A beehive contains frames in which bees make wax honeycombs and fill them with honey. In a standard hive, the frames have to be removed to collect the honey. Flow comes with partly formed honeycomb cells on which the bees build and in which they deposit the honey. Flow then cuts through the cells to allow the honey to flow out of the hive through a tap. The bees quickly rebuild the cut cells. Not cutting the honeycombs by hand means less wax in the honey. And being able to extract it so easily means that it’s easier to keep up with the bees’ rate of production and harvest more honey. One intriguing aspect of the Flow frames: they have clear end frames so you can not only see when the frames are full of honey, but you can watch the bees making it.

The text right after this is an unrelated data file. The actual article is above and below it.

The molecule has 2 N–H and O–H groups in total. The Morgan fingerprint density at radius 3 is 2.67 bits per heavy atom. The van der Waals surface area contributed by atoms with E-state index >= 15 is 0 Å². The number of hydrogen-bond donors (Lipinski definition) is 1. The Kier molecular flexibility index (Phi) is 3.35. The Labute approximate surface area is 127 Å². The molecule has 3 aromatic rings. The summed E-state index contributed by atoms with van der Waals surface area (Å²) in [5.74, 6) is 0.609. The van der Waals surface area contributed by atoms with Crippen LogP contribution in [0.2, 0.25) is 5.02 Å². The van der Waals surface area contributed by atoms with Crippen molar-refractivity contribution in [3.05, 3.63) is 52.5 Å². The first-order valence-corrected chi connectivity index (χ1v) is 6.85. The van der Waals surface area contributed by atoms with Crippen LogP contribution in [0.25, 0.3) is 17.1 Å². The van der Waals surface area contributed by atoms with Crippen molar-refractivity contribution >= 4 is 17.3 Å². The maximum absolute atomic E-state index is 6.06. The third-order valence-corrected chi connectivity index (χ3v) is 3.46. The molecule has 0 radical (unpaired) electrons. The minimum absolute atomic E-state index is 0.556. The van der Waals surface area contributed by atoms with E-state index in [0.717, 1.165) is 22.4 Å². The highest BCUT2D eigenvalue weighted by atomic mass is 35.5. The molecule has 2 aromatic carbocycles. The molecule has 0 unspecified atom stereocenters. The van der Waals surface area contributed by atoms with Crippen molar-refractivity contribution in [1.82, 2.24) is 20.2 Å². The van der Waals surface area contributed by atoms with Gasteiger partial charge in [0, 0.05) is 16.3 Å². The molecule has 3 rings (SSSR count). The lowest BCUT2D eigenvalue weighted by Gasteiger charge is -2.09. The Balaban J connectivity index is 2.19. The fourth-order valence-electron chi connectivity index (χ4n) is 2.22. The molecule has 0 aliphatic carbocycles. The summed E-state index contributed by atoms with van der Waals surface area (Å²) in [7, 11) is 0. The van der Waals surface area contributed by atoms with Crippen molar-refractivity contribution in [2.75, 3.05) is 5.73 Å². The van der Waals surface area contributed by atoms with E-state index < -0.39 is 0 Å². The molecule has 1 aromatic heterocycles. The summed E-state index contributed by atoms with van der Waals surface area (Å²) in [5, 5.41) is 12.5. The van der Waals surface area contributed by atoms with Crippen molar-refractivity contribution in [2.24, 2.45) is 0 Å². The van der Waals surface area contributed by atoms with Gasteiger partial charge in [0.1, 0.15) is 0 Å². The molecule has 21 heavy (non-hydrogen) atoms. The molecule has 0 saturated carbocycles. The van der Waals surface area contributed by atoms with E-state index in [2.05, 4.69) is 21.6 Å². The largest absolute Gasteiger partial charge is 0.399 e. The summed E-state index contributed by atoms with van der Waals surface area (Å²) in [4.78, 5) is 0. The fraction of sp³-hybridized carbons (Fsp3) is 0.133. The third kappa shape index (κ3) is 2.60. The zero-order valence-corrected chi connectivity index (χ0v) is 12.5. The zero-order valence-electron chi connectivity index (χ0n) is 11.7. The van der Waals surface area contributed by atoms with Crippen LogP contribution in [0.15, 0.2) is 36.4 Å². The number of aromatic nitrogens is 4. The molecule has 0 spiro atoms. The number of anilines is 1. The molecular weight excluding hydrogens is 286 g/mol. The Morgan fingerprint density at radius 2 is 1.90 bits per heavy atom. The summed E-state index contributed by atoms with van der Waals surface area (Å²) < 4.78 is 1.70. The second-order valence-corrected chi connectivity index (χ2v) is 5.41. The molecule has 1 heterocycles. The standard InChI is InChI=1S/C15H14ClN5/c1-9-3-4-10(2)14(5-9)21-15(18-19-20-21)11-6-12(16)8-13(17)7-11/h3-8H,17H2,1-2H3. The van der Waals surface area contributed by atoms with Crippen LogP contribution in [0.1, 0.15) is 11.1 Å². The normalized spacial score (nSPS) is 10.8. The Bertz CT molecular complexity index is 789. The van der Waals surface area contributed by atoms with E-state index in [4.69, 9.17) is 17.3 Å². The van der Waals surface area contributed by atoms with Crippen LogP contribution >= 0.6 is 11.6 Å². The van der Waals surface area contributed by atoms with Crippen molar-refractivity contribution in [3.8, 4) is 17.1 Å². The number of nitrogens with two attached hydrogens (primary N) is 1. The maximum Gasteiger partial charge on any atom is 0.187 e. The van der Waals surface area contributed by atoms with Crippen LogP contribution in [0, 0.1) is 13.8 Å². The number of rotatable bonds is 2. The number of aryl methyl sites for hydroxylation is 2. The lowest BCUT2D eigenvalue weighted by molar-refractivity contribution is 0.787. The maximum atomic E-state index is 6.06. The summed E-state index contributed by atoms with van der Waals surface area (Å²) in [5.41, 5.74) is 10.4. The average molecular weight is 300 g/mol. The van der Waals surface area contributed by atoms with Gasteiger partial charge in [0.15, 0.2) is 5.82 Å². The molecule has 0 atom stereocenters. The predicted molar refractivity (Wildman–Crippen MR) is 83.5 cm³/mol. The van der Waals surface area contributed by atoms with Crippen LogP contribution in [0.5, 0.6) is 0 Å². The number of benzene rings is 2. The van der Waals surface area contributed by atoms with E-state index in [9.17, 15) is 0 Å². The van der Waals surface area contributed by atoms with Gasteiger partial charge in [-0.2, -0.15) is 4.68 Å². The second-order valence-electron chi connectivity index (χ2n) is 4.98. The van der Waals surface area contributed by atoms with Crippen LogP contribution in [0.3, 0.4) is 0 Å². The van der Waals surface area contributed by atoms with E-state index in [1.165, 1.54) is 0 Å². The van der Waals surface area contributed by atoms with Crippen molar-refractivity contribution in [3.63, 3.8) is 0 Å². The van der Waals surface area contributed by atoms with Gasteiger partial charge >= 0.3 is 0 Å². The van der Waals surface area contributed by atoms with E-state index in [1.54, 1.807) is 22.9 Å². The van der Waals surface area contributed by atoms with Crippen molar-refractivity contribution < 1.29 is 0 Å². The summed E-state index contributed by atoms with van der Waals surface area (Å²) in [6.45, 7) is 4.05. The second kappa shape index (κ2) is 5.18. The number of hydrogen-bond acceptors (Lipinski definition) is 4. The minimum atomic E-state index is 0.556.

“This also allows you to keep an eye on the strength of the hive,” say the Andersons. “You will naturally develop a close relationship to your bees.”
The Indiegogo campaign offers a “light” option of three or four Flow frames to go between the traditional frames of an existing hive; a Flow “superframe” to replace all the current frames in the hive; or a complete hive fitted with Flow frames, lacking only the bees to get started. They’ve sold more than 250 of the complete hives at $600 a piece.